Paul Calnan's Blog
Published May 10, 2020

Here's a simple Python script to pretty-print a JSON file:

#!/usr/bin/env python

from __future__ import print_function
import sys
import json

    json.dump(json.load(sys.stdin), sys.stdout, sort_keys=True, indent=4)
except ValueError as err:
    print("Error:", err, file=sys.stderr)

To format JSON from the pasteboard:

$ pbpaste | ppjson

To format JSON in a file:

$ ppjson < filename

Both with print the formatted JSON to stdout. To write to a file, you can redirect the output like this:

$ ppjson < input_filename > output_filename

Or, you could format JSON from the pasteboard (using pbpaste piped through ppjson) the copy the formatted JSON back to the pasteboard (using pbcopy):

$ pbpaste | ppjson | pbcopy
Published May 10, 2020

I can never remember the commands to delete a Git tag. It's one of those things I don't do frequently enough to remember — I always have to look it up.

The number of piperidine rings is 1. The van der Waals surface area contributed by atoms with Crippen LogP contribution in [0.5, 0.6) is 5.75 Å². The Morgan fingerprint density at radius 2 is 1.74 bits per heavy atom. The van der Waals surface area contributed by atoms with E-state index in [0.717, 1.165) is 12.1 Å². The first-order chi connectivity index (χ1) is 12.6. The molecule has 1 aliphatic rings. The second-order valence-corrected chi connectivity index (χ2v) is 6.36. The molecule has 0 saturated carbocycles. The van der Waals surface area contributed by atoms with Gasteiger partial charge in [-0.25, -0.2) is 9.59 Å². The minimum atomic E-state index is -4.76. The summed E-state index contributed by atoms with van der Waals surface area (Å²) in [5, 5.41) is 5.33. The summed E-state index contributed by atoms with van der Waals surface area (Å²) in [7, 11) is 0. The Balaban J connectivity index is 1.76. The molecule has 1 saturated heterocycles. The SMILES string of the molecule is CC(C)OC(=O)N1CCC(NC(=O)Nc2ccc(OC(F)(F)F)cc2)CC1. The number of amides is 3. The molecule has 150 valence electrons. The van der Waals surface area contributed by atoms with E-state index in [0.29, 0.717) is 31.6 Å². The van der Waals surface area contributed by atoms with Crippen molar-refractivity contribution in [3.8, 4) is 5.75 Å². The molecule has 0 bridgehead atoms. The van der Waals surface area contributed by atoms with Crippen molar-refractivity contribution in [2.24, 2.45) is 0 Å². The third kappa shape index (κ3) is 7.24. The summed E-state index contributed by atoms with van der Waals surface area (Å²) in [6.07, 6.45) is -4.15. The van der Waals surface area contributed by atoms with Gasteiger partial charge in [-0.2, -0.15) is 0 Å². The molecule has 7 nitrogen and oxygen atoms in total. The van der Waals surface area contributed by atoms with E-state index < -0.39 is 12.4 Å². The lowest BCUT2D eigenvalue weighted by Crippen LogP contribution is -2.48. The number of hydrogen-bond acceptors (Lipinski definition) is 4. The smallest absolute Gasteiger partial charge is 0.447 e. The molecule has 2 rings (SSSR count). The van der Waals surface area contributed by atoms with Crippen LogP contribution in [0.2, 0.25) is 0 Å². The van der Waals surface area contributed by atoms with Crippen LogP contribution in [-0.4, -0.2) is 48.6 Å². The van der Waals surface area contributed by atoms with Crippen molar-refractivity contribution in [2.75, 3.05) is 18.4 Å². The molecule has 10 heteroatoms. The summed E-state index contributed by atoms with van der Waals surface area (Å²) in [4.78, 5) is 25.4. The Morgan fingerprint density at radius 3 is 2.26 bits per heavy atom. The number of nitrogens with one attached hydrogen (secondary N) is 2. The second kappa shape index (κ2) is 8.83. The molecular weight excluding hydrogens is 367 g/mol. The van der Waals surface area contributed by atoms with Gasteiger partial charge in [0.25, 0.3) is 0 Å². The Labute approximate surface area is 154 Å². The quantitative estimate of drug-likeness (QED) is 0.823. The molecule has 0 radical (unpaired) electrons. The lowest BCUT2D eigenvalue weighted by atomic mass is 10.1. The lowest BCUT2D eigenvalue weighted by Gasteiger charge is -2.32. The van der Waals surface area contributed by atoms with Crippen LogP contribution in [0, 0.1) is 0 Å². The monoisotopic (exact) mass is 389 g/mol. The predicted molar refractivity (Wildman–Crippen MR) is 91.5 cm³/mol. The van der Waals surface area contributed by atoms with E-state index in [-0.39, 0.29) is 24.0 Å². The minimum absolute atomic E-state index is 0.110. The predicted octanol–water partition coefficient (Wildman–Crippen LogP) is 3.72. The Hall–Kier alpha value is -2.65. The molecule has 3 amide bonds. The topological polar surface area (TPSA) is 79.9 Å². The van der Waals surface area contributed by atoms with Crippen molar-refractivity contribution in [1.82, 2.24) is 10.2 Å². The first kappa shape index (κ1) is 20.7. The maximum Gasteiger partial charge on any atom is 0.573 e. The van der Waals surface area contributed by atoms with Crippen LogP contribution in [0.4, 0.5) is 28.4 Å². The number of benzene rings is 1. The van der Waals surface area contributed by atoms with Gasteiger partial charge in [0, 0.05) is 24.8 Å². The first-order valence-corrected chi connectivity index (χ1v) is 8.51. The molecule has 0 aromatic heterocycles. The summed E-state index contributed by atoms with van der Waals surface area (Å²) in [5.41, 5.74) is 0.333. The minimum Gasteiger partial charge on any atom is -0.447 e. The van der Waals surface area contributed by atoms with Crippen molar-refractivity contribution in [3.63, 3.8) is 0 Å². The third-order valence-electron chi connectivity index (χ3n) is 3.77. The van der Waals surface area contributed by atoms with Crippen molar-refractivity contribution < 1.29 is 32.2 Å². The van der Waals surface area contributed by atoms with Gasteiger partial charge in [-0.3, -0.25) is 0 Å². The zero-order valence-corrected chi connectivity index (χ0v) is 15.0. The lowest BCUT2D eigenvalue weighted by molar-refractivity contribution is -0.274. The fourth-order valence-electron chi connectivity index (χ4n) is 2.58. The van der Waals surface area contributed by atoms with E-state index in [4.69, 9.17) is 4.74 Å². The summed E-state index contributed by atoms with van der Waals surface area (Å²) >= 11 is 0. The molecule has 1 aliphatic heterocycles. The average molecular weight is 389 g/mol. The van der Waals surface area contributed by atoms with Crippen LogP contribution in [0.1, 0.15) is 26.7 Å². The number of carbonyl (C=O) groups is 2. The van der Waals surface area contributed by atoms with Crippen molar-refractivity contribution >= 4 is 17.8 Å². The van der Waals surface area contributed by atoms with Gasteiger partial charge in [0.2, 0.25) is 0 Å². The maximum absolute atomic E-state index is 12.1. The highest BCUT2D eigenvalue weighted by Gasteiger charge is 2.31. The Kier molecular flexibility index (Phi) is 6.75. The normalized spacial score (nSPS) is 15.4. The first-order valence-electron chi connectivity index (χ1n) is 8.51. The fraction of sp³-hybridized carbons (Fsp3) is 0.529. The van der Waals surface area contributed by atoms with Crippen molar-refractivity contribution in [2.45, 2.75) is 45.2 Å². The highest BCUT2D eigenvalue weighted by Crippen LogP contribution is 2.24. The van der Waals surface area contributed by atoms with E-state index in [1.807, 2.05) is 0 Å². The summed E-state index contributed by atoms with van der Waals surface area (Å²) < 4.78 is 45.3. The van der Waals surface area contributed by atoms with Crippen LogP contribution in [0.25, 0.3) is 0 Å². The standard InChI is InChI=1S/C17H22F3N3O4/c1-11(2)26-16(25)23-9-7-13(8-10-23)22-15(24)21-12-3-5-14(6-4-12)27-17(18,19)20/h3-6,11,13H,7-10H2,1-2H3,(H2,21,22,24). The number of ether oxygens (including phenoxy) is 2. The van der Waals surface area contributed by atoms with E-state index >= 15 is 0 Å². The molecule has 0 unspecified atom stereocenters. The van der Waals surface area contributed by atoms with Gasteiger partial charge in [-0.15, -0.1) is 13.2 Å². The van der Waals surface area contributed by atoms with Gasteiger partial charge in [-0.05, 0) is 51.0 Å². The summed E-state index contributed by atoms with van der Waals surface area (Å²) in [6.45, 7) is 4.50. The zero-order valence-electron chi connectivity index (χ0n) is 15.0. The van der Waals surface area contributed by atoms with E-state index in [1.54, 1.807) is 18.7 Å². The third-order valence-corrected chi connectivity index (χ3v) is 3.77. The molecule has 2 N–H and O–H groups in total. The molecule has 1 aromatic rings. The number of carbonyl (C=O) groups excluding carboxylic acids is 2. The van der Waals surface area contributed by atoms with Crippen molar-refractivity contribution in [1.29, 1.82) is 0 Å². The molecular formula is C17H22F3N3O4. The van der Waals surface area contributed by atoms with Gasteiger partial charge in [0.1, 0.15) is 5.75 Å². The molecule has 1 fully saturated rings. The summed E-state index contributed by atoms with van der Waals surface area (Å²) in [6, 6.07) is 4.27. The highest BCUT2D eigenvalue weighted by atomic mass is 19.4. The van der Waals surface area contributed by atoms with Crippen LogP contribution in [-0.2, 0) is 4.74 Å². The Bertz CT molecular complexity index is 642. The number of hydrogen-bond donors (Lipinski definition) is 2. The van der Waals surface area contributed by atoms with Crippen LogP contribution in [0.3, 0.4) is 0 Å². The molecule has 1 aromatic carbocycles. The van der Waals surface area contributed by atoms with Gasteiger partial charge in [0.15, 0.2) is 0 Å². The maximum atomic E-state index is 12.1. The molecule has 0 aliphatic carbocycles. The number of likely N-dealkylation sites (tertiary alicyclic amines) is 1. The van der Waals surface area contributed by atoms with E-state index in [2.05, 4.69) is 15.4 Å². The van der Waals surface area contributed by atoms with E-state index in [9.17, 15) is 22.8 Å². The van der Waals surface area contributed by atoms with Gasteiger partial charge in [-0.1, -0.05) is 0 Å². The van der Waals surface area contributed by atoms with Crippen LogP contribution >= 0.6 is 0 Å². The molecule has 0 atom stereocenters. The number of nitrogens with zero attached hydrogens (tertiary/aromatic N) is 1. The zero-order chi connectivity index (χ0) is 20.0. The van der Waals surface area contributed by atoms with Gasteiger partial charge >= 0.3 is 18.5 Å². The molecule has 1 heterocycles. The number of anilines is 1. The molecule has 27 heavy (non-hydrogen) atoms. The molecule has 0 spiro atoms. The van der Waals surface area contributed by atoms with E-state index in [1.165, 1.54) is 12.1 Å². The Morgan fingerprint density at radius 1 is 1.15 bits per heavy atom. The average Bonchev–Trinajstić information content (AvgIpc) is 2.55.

To delete a local tag called TAGNAME:

$ git tag --delete TAGNAME

To delete a remote tag called TAGNAME:

$ git push --delete origin TAGNAME

But rather than have to enter in two commands, I wrote a script that combines them:

#!/usr/bin/env bash

set -euo pipefail

if [ $# -ne 1 ]; then
    echo "Usage: $(basename $0) tag-name"
    exit $E_BADARGS


# Delete the local tag
echo "Deleting local tag $tagname"
git tag --delete $tagname

# Delete the remote tag
echo "Deleting remote tag $tagname"
git push --delete origin $tagname

That script is saved in my ~/bin directory under the name git-rmtag. Using that naming convention, you can run it like this:

$ git rmtag TAGNAME

and it will delete the local and remote tags.

Published May 10, 2020

It has been over five years since I have actively updated my blog. I have done some recent work that I wanted to post about, so I have decided to reboot my blog.

I have removed the old posts that I had up here previously. Most posts were badly outdated. I will repost some of the topics that are still relevant.

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